ASCIA Guidelines for adrenaline autoinjector prescription
Proforma - Script Examples
Examples of documents that can be used to handle requests for adrenaline autoinjectors (EpiPen or Anapen) on PBS Authority prescription
ASCIA Guidelines for adrenaline autoinjector prescription
History of anaphylaxis* (if patient is considered to be at continuing risk)
2. May be recommended
History of a generalised* allergic reaction with one or more of the following factors:
- Adolescents and young adults have a greater risk of fatal food anaphylaxis.
- The majority of recorded fatal reactions to foods (~90%) occur in children over the age of 5 years.
- Adults have a greater risk of fatal stinging insect anaphylaxis than children.
- Specific allergic triggers
- Nut allergy (to peanuts or other nuts) - most deaths from food anaphylaxis occur from nuts.
- Generalised allergic reactions can be triggered by exposure to trace or small amounts of nuts, which can be difficult to avoid. Subsequent allergic reactions to nuts may be unpredictable.
- Stinging insect allergy (bees, wasps, jumper ants) in adults
- Co-morbid conditions
- Asthma (concurrent or past history), history of arrhythmia.
This list is not comprehensive and if there is a concern, patients should be referred to a clinical immunology/allergy specialist for assessment.
- Limited access to emergency medical care
- In remote locations early administration of adrenaline may not be possible unless an adrenaline autoinjector is provided to the patient for self administration.
These factors should be considered when deciding whether an adrenaline autoinjector is prescribed, as they are known risk factors for more severe or fatal reactions.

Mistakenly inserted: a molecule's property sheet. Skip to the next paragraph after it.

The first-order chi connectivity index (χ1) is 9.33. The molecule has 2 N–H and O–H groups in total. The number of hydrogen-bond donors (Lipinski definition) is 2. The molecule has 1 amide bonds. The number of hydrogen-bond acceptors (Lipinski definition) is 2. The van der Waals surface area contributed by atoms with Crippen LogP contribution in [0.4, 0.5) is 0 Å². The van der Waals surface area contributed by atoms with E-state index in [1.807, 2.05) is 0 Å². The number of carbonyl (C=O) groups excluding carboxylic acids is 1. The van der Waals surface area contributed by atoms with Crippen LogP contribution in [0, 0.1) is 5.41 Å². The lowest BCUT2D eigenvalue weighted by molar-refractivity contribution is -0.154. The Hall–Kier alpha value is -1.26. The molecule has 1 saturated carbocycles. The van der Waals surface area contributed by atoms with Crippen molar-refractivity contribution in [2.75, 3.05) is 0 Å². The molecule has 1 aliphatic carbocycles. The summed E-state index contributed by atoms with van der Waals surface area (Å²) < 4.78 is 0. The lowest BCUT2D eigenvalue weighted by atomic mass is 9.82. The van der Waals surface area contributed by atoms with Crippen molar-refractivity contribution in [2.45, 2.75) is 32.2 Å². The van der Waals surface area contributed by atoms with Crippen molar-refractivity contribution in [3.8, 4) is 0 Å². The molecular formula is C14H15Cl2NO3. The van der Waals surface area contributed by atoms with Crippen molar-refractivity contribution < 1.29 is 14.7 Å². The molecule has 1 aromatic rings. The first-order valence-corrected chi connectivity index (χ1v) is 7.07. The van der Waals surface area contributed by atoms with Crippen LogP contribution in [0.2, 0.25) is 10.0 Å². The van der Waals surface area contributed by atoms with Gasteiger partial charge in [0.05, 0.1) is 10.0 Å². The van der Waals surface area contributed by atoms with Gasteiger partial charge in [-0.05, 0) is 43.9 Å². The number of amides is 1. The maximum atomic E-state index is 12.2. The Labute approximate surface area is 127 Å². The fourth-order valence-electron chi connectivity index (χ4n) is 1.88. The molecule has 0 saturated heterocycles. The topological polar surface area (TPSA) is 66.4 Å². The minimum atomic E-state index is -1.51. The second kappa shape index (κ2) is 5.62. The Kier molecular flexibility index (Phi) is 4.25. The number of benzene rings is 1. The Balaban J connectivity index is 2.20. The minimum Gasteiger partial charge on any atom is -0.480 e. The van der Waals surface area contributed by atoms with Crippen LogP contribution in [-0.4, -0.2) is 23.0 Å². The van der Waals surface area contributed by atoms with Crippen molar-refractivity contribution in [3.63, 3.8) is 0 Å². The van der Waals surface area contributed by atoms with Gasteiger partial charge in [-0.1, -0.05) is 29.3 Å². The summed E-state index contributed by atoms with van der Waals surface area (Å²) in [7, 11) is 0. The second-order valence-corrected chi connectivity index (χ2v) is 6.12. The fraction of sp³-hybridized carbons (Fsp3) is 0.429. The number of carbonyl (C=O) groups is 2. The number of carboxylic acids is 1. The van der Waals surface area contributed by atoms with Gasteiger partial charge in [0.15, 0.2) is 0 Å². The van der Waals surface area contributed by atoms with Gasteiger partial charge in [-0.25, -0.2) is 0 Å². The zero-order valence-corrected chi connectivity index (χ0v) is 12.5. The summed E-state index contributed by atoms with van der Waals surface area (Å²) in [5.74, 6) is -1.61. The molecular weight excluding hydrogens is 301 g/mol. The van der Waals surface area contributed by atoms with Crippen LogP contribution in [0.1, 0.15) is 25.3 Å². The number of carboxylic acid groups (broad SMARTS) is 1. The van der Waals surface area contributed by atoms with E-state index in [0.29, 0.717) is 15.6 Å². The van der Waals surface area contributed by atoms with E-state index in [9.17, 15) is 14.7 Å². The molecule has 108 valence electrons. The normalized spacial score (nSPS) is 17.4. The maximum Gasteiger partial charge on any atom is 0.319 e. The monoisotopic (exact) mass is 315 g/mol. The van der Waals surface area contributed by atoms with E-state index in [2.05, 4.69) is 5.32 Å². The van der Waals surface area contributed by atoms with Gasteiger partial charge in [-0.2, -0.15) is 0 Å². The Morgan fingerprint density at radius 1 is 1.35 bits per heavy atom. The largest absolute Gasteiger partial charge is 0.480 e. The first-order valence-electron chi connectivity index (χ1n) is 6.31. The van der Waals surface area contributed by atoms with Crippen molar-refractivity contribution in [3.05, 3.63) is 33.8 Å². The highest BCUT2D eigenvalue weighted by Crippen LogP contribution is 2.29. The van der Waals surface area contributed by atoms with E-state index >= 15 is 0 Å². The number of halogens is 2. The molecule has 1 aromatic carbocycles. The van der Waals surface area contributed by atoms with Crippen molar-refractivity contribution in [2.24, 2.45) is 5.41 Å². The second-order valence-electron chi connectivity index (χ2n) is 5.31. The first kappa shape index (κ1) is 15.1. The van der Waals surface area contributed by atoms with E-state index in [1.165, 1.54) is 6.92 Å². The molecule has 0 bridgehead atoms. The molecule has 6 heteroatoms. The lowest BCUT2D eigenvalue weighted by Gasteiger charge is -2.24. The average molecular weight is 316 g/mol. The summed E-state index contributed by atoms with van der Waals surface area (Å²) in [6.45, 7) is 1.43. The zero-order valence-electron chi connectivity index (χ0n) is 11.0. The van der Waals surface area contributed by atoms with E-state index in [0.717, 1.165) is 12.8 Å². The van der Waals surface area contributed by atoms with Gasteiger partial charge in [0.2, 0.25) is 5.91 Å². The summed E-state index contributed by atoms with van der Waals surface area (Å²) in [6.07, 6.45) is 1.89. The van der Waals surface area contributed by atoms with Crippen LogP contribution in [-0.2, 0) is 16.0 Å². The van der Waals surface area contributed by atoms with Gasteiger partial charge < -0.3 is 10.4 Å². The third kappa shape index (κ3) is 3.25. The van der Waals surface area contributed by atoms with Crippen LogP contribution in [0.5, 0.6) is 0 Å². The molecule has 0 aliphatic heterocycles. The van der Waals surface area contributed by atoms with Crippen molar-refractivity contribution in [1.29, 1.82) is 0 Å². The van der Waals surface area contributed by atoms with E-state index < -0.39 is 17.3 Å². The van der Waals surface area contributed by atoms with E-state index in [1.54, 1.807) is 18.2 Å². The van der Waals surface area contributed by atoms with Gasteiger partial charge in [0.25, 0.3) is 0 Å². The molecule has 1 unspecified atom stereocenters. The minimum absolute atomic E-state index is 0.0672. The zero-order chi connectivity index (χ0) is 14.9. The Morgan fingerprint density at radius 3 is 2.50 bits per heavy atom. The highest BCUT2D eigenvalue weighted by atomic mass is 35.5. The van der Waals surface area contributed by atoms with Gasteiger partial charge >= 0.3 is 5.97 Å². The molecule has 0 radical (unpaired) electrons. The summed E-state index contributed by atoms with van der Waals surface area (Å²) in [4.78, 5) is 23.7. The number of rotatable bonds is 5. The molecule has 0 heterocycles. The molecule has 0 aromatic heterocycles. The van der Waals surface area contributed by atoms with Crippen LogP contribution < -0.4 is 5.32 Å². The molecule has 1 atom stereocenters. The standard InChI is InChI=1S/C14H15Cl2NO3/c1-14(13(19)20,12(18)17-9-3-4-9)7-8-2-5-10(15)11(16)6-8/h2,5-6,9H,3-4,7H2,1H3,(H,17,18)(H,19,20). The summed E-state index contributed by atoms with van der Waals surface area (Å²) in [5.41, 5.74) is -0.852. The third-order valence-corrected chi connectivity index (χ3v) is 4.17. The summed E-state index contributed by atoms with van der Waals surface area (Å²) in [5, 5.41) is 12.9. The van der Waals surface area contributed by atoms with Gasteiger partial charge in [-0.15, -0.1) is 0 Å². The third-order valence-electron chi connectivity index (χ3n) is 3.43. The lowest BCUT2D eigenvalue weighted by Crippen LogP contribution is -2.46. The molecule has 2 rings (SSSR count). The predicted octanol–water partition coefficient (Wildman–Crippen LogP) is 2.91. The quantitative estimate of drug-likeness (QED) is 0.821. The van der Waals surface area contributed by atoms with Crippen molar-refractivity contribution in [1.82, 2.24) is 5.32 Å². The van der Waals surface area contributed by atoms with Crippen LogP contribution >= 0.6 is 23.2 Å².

3. Not normally recommended
- in patients with asthma without anaphylaxis or generalised allergic reactions.
- Elevated specific IgE only (positive RAST and/or skin test) without a history of clinical reactions.
Positive test results alone do not necessarily mean there is allergic disease. These patients may be referred to an allergy specialist for assessment of their risk of allergy and anaphylaxis. This may include further investigations such as challenge testing.
- Family (rather than personal) history of anaphylaxis or allergy
Whilst the risk for allergic disease is in part inherited, the risk of anaphylaxis is not inherited.
- Local reactions to insect stings in adults and children
- Generalised skin rash (only) to bee or wasp stings in children
Prospective follow-up studies of subsequent bee stings in children presenting with local reactions or generalised skin rash (only) show that these children are at a very low risk of experiencing anaphylaxis with subsequent stings.
- Resolved food allergy.
This should be established by a medical practitioner.
Adrenaline autoinjectors available in Australia and New Zealand include EpiPen Jr (0.15mg), EpiPen (0.30mg) and Anapen (0.15mg, 0.30mg and 0.50mg)
Children less than 10kg
Adrenaline autoinjectors are not usually recommended for children less than 10kg
EpiPen Jr (0.15mg) or Anapen 0.15mg are recommended for children between 10 and 20kg**
Children over 20kg and adults**
EpiPen 0.30mg or Anapen 0.30mg are recommended for adults and children over 20kg**
For Anapen 0.50mg:
- Initial prescription
Consideration may be given for initial prescription for any patient over 60kg#
#Assessment of need for a higher dose (0.5mg) to be undertaken by prescribing physician, taking into account risk factors for anaphylaxis and the presence of comorbidities.
- Prescription renewal